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Format: Kindle Edition Verified Purchase
This is the first thing I've ever read that is not science, psychology, business, etc. and I absolutely couldn't put it down. I read the entire book in two giant power sessions. It is brilliant and give you such a perspective of live, how and and small it can be.

I would highly recommend this book to anyone interested in reading it.
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Format: Paperback
"East of Eden" is based on the biblical story of Cain’s fratricide of Abel from Genesis -- Cain is banished to east of Eden for his crime. "East of Eden" is a sprawling saga across several generations which deals with some deep fundamental human conflicts and issues – the conflict between good and evil, the competition between siblings for the affection of parents, love which is not reciprocated, the nature of the human soul.

As well as the antagonistic dynamic between Adam and Charles Trask, and reproduced in Adam’s sons Cal and Aron, there is the troublesome relationship between Adam and his wife Cathy. When Samuel Hamilton, another of the key characters in East of Eden, first meets Cathy he experiences great revulsion. Steinbeck's description of Cathy -- as someone who is missing something essential in her soul -- when he introduces her into the novel is an absolute masterpiece. All of which enhances the sense of the great depth of Steinbeck's classic.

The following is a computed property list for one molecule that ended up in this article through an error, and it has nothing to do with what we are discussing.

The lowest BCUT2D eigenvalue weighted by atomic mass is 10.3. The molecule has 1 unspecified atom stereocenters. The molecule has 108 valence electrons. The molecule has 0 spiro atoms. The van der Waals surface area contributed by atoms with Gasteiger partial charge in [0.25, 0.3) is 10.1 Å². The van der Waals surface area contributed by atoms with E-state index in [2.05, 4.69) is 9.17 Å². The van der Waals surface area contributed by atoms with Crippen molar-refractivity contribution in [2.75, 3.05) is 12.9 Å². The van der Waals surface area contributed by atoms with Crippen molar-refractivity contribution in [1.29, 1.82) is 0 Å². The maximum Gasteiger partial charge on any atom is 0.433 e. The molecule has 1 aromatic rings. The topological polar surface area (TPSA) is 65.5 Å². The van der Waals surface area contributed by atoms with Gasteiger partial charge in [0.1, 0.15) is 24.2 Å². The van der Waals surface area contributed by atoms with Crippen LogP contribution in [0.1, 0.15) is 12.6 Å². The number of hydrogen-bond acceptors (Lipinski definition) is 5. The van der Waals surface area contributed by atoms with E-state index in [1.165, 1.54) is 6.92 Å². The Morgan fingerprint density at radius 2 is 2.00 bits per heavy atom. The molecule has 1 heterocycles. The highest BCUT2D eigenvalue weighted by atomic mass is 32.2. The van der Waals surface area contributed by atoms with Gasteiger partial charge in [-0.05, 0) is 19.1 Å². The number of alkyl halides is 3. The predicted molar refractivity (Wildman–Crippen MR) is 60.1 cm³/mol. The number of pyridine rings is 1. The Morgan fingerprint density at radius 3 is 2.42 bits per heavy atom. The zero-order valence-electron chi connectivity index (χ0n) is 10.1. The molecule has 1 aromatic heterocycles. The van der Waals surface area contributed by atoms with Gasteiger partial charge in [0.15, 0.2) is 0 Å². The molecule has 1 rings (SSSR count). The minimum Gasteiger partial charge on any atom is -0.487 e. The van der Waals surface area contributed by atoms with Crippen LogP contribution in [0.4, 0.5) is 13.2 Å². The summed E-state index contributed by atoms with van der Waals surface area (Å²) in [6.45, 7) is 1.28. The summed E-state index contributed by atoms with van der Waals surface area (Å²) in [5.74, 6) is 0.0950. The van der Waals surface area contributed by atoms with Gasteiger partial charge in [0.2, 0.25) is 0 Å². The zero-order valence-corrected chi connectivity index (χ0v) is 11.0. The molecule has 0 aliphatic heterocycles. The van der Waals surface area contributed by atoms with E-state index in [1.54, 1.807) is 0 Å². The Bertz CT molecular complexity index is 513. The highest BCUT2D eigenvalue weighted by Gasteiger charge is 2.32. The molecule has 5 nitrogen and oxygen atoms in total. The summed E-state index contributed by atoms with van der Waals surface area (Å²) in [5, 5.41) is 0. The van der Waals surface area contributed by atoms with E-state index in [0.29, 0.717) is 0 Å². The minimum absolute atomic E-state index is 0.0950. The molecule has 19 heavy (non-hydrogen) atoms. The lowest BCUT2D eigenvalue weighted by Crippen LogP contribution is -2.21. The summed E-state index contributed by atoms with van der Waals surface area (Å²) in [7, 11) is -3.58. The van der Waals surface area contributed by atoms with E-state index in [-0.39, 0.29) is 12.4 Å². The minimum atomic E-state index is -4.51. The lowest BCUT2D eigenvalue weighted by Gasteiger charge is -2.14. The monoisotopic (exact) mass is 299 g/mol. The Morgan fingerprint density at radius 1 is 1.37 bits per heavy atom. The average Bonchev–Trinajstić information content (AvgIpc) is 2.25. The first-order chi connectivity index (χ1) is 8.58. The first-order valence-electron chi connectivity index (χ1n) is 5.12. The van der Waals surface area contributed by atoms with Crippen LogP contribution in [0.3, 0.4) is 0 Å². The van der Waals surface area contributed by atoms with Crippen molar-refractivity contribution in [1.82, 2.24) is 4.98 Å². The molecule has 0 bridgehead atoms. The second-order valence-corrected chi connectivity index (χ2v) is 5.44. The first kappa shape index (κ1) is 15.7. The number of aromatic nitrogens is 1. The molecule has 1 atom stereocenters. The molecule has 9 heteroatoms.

There is an interesting monologue central to "East of Eden" in which Lee (Adam Trask's Chinese cook, and ultimately his confidante and mentor) describes how a group of Chinese Buddhist scholars spend two years studying the story of Cain and Abel and conclude that Christians have misinterpreted the Biblical story. Their interpretation: Cain had a choice. Maybe that is as much as we can realistically hope for, that people strive to make the right choices.

This is a difficult read because of seriousness of the issues raised, but also richly rewarding.
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Format: Paperback Verified Purchase
I hereby ordain Steinbeck "Rabbi Steinbeck". Anyone who's read the novel will understand. Besides a myriad of other great things, this novel is a masterpiece of exegesis on an important part of the Book of Genesis. A memorable classic!
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Format: Paperback